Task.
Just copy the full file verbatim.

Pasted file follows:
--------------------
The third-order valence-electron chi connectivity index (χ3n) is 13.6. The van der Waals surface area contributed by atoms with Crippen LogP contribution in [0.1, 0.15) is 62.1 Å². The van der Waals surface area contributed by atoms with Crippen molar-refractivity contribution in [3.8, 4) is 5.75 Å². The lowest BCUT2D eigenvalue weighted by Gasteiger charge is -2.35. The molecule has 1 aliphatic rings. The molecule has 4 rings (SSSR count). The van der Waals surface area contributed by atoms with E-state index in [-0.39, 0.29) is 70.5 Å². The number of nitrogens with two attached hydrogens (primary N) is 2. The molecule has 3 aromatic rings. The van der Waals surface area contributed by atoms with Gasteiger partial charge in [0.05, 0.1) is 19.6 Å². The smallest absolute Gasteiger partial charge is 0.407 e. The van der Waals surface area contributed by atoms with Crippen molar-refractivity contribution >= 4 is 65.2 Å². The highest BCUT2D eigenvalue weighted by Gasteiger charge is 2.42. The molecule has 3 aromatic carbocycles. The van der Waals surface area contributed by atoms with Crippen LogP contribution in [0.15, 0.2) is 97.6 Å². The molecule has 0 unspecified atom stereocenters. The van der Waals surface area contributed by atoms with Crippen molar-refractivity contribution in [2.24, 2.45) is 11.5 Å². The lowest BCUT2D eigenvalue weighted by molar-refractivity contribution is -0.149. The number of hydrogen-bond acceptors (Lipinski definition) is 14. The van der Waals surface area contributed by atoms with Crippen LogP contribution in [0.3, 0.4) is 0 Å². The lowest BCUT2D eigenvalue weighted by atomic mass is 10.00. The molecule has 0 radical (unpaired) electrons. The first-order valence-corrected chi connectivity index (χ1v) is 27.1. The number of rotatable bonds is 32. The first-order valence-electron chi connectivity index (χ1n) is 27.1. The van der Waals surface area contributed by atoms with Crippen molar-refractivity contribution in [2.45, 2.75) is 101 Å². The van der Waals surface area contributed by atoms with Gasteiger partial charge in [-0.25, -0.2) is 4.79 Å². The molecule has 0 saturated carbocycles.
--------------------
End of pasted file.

The third-order valence-electron chi connectivity index (χ3n) is 13.6. The van der Waals surface area contributed by atoms with Crippen LogP contribution in [0.1, 0.15) is 62.1 Å². The van der Waals surface area contributed by atoms with Crippen molar-refractivity contribution in [3.8, 4) is 5.75 Å². The lowest BCUT2D eigenvalue weighted by Gasteiger charge is -2.35. The molecule has 1 aliphatic rings. The molecule has 4 rings (SSSR count). The van der Waals surface area contributed by atoms with E-state index in [-0.39, 0.29) is 70.5 Å². The number of nitrogens with two attached hydrogens (primary N) is 2. The molecule has 3 aromatic rings. The van der Waals surface area contributed by atoms with Gasteiger partial charge in [0.05, 0.1) is 19.6 Å². The smallest absolute Gasteiger partial charge is 0.407 e. The van der Waals surface area contributed by atoms with Crippen molar-refractivity contribution >= 4 is 65.2 Å². The highest BCUT2D eigenvalue weighted by Gasteiger charge is 2.42. The molecule has 3 aromatic carbocycles. The van der Waals surface area contributed by atoms with Crippen LogP contribution in [0.15, 0.2) is 97.6 Å². The molecule has 0 unspecified atom stereocenters. The van der Waals surface area contributed by atoms with Crippen molar-refractivity contribution in [2.24, 2.45) is 11.5 Å². The lowest BCUT2D eigenvalue weighted by molar-refractivity contribution is -0.149. The number of hydrogen-bond acceptors (Lipinski definition) is 14. The van der Waals surface area contributed by atoms with Crippen LogP contribution in [0.3, 0.4) is 0 Å². The lowest BCUT2D eigenvalue weighted by atomic mass is 10.00. The molecule has 0 radical (unpaired) electrons. The first-order valence-corrected chi connectivity index (χ1v) is 27.1. The number of rotatable bonds is 32. The first-order valence-electron chi connectivity index (χ1n) is 27.1. The van der Waals surface area contributed by atoms with Crippen molar-refractivity contribution in [2.45, 2.75) is 101 Å². The van der Waals surface area contributed by atoms with Gasteiger partial charge in [-0.25, -0.2) is 4.79 Å². The molecule has 0 saturated carbocycles.